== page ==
gregarious

Definitions

  • WordNet 3.6
    • adj gregarious instinctively or temperamentally seeking and enjoying the company of others "he is a gregarious person who avoids solitude"
    • adj gregarious (of animals) tending to form a group with others of the same species "gregarious bird species"
    • adj gregarious (of plants) growing in groups that are close together
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Webster's Revised Unabridged Dictionary
    • a Gregarious Habitually living or moving in flocks or herds; tending to flock or herd together; not habitually solitary or living alone. "No birds of prey are gregarious ."
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Century Dictionary and Cyclopedia
    • gregarious Disposed to live in flocks or herds; inclined to gather in companies; not preferring solitude or restricted companionship: as, cattle and sheep are gregarious animals; men are naturally gregarious.
    • gregarious In botany, growing in open clusters, not matted together.
    • gregarious By Drude and subsequent writers gregarious plants are further determined as growing in patches among other vegetation, thus contrasting with social species, which dominate the whole ground.
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Chambers's Twentieth Century Dictionary
    • adj Gregarious gre-gā′ri-us associating or living in flocks and herds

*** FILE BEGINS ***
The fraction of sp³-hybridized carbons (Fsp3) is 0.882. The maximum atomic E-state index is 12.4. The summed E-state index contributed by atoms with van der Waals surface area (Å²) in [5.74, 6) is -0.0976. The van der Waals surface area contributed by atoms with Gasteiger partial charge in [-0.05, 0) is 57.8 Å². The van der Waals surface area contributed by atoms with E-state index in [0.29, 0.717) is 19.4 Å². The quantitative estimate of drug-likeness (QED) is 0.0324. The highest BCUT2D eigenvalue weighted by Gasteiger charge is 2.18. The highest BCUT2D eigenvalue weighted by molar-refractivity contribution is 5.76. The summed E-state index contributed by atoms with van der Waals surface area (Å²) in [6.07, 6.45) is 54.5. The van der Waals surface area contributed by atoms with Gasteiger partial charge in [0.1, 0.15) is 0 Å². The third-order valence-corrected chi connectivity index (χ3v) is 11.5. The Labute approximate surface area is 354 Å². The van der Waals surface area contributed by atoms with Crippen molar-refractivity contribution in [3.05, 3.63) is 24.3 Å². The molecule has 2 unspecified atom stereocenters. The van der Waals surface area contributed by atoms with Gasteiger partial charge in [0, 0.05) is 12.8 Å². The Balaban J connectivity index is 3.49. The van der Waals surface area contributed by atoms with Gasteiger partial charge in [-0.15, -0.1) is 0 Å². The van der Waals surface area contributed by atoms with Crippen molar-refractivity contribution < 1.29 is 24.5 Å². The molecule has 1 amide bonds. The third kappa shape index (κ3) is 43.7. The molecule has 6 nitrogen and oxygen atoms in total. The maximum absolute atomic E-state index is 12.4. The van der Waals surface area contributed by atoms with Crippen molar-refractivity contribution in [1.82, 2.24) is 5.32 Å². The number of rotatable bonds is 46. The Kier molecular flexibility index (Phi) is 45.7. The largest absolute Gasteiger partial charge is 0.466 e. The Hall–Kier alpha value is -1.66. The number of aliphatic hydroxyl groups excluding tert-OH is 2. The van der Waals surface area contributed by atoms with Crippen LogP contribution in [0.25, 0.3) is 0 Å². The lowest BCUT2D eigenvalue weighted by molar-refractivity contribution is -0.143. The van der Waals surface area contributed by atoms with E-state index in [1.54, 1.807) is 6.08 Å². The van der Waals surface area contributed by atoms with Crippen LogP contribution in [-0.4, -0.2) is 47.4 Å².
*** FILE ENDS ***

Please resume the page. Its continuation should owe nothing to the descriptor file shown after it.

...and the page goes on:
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Quotations

  • George Steiner
    George%20Steiner
    “There is something terribly wrong with a culture inebriated by noise and gregariousness.”
  • Georg C. Lichtenberg
    Georg%20C.%20Lichtenberg
    “Man is a gregarious animal and much more so in his mind than in his body. A golden rule; judge men not by their opinions but by what their opinions have made of them.”
  • Gabriel Byrne
    Gabriel Byrne
    “I'm not a very gregarious person. I can't bear attention being called to me in a public place, which is ridiculous in a business that pays you to be noticed.”

Etymology

Webster's Revised Unabridged Dictionary
L. gregarius, fr. grex, gregis, herd; cf. Gr. to assemble, Skr. jar, to approach. Cf. Congregate Egregious
Chambers's Twentieth Century Dictionary
L. gregariusgrex, gregis, a flock.

Usage

In literature:

What we had seen in the large towns, and in the large gregarious life of cities, we saw "close up" at Nipigon.
"Westward with the Prince of Wales" by W. Douglas Newton
Gregariousness, its effect on individuality, 118, 119.
"Ways of Nature" by John Burroughs
But the family keeps man more social, more gregarious, and less selfish.
"Claire" by Leslie Burton Blades
His gregarious instincts also enable him to make a success of work with others.
"How to Analyze People on Sight" by Elsie Lincoln Benedict and Ralph Paine Benedict
Had I been of a more gregarious and social bent, the experience must have broken my heart, or unhinged my mind, I think.
"The Record of Nicholas Freydon" by A. J. (Alec John) Dawson
He was gregarious in his habits, susceptible and subject to sudden enthusiasms.
"Stories by American Authors, Volume 8" by Various
They are strong, but only when they act gregariously, not when they act as free and irresponsible individuals.